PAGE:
9. The Christmas Garden Affair (2002)by Ann Ripley: It's been a while since I have read a mystery featuring PBS garden host and detective Louise Eldridge, and I had forgotten how much I enjoy her and Ms. Ripley's writing. Interesting story, warm characters, and intriguing mystery with good research. Louise's show is being upstaged by a bumptious and risque British upstart, when Bunny (of "Bunny in the Garden") is poisoned at a conference featuring the First Lady. Secret Service involvement, a smattering of Stasi spy, and plenty of interesting suspects made this a great read.

29 November 2011

Seasonal Turn over

I made a start at doing the seasonal turn-over before I left, but of course I needed to leave it undone: it was still transitional weather and I needed to pack for 30c, while leaving 18C expecting to come back to 5C.
So as I was unpacking the suitcases, I was also packing away the summer clothes, the fall clothes, the rain clothes and the clothes in the closets and drawers that were Summer/Fall/Spring seasonal, as well as the new and old hand-me-downs that are for sizes the girls won't wear for at least another year (so that I can re-check the sizes at the next seasonal turn-over).
Not quite done (although these boxes are now in the cellar) and not showing the tranches of removed items. But a good start.

28 November 2011

Some swag and Black Friday

I'm still overcoming the jet-lag and won't be interpolating the missing vacation pics and posts for a while, but this is what I came back to (and I am absolutely luxuriating in not having German class and not planning on an intensive full-time course for at least a semester).
The left pictures are a portion of the swag brought back from the US: soft underwear and clothing for the children which fits, is 100% cotton, doesn't cause them issues with tactile sensation, and costs incredibly little: 9 pairs of socks cost less than two pair here.

I really appreciate the ease of shopping (I'll have posts up in "Decluttering" to show what was passed down, recycled and donated soon), but heavens, I also really appreciated Black Friday.
Although some people have mentioned that day as one where one should not consume, I think of it as the day when I can get each of my children two pairs of shoes and have it cost approximately 30% of what it would cost to buy a single pair of shoes in Germany. I finally got myself a pair of (great)Uggs knock-offs (for $32), and Sketchers for all (including the German- very nice looking walking shoes).

One of the first stores we hit after arriving in Miami was Costco- our favorite store. Among the normal purchases, such as brown sugar, craisins, dried blueberries and hot sauce, we buy clothes there. And this time we wanted a GPS (needed a US one) and some other odds-and-ends. After we completed our purchase, the greeter gave us the Black Friday flyer on our way out: for some "Missing Man" feeling we discovered that most of what we had purchased would be going on sale: we were able to go back the next week, re-buy our items and then return them and reap the 35% discount on the items in that one week period. I was even able to use Costco coupons from 2006 and exchange a camera that I had waiting (which had undergone a deeper price cut in the 60 days it waited at my brother's house) to allow an additional $50 discount. Almost made it seem as if I was saving money by purchasing items:-). The German bought a suit for 60% off, or 20% of what the same suit costs here. We also bought jeans to replace the ones with holes (I really hate shopping in Germany) for 10% of the cost of the same ones here. And so on. In all, we bought absolutely nothing that we had not planned to buy, with an average savings of 70% on what the items cost here.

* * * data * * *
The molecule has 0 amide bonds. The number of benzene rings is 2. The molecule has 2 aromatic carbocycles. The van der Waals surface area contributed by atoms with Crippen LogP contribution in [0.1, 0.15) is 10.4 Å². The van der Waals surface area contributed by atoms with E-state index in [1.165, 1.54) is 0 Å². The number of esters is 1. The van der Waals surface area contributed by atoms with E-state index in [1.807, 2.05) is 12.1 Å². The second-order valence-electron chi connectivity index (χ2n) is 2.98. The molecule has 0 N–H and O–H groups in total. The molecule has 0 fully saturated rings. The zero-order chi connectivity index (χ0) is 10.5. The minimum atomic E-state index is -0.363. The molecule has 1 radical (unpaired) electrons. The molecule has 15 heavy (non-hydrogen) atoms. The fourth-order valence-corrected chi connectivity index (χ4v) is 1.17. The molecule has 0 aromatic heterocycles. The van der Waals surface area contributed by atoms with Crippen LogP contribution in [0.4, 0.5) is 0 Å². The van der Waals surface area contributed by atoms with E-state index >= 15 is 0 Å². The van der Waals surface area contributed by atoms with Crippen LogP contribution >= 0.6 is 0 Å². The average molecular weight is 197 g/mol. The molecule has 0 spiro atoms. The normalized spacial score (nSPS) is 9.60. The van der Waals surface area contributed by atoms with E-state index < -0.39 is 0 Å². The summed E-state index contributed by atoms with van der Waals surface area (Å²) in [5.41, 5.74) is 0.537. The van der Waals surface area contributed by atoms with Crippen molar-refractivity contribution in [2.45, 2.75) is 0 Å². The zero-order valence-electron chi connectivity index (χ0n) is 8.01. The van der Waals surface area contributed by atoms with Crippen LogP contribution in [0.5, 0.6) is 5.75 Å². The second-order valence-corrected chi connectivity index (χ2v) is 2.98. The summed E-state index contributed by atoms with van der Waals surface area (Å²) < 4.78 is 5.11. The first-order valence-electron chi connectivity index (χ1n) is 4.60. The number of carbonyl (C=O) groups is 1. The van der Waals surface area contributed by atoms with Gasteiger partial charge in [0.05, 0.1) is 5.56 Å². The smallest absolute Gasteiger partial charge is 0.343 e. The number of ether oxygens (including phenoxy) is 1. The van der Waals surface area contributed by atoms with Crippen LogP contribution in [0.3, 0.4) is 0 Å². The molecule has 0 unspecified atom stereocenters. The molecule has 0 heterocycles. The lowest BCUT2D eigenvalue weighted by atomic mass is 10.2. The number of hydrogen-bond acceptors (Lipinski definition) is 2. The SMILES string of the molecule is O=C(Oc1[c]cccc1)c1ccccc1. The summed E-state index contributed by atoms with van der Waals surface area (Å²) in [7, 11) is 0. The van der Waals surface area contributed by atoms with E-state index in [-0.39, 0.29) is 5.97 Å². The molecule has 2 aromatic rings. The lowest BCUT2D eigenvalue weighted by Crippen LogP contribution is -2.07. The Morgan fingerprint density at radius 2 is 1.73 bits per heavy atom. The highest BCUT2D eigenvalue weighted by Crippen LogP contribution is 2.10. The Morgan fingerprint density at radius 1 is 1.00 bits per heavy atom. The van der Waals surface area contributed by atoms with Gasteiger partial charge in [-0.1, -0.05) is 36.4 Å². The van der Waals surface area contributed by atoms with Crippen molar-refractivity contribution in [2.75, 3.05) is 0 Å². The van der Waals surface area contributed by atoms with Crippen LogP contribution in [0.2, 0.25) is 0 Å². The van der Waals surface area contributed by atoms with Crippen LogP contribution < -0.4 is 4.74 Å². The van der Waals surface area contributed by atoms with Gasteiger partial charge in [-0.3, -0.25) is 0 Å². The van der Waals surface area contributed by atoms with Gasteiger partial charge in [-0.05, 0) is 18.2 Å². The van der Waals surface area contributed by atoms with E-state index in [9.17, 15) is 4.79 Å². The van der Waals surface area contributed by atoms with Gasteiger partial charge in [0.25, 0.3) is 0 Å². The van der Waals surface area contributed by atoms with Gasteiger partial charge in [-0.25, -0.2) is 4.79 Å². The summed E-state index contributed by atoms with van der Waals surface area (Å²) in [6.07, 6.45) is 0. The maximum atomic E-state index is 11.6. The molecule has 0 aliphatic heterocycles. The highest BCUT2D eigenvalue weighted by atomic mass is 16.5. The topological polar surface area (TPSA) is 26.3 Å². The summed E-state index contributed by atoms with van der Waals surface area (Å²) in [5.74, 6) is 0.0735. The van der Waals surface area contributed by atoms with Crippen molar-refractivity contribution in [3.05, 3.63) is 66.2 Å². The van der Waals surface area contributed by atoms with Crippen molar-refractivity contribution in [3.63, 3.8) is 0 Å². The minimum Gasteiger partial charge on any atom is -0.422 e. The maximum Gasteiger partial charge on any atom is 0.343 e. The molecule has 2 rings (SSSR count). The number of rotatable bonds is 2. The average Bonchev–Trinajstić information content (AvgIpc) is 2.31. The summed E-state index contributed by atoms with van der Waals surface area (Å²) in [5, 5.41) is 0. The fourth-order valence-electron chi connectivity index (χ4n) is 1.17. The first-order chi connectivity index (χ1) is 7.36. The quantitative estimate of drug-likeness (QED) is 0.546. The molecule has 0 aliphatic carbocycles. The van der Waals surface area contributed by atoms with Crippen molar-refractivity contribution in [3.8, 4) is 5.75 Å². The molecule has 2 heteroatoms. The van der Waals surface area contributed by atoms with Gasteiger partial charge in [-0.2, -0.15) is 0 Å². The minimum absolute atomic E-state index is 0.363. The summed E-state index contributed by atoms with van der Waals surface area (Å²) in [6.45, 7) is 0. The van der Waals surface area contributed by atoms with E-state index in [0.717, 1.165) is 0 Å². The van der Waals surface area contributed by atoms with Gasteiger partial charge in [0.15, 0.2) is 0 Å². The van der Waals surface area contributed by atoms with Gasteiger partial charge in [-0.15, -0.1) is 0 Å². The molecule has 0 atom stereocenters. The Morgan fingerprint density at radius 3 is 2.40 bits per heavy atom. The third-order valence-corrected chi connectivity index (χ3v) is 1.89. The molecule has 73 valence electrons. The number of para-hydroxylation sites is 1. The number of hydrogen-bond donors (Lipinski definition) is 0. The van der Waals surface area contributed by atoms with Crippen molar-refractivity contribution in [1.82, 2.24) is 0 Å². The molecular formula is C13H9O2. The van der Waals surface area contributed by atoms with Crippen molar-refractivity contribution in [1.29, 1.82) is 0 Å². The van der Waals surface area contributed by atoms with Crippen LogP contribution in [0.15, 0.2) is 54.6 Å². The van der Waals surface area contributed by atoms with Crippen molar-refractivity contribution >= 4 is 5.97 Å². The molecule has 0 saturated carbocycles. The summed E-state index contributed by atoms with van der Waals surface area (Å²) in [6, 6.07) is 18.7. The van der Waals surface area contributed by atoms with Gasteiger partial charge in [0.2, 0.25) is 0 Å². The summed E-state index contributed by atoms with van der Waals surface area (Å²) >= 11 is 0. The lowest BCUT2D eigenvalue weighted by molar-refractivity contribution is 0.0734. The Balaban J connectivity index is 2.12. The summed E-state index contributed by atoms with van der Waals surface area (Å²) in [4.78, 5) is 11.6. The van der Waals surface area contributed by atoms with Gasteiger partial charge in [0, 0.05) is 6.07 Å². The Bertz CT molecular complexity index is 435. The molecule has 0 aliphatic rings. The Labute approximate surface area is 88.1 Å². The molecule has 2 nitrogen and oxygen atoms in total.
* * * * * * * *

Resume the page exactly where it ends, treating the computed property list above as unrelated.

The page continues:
I love Black Friday and if I ever move to the US again, I hope to buy all my furniture on that week, even if I have to live on crates until that point.

09 November 2011


I think T1 is absolutely amazing.

I think it's time to go and see some Magritte in situ.

04 November 2011

Seasonal Change-over

A slightly terrifying look at the corner of the office.

The empty boxes on the left are from the unpacked winter clothes (as is the large green one on the right. The other boxes are summer clothes (and a box of size 8s still too large for T1, who at 8.5 can still wear size 6): they are still up here rather than in the Kellar because I need to pack our suitcases for Florida this weekend.

Then they will go downstairs and this corner will empty out a bit (although I am afraid that pile of books in the window will take another month or two to be sorted out into read and keep, read and discard/donate/sell, and put in bookcase to read later). Life would be easier if we had an attic or a cellar connected to our dwelling.


Berlin may not be much for Weckmänner, but it's starting to get into the spirit of Halloween. (These were very yummy, made with Quark.)

02 November 2011

Halloween and Zombies

The last two years have seen the emergence of the zombie trope replacing the vampire one. I have loads of YA and paranormals on my shelves, waiting to be read, with zombie leads, zombie heroes, dystopian zombified worlds and even zombie romantic leads (I know it's hard to imagine).

Coming home from a Halloween party on Saturday, we bumped into the best zombie costumes (we assume, since they did not go for our brains) that we have seen.

Well done!

(I asked permission to take this photo, of course.)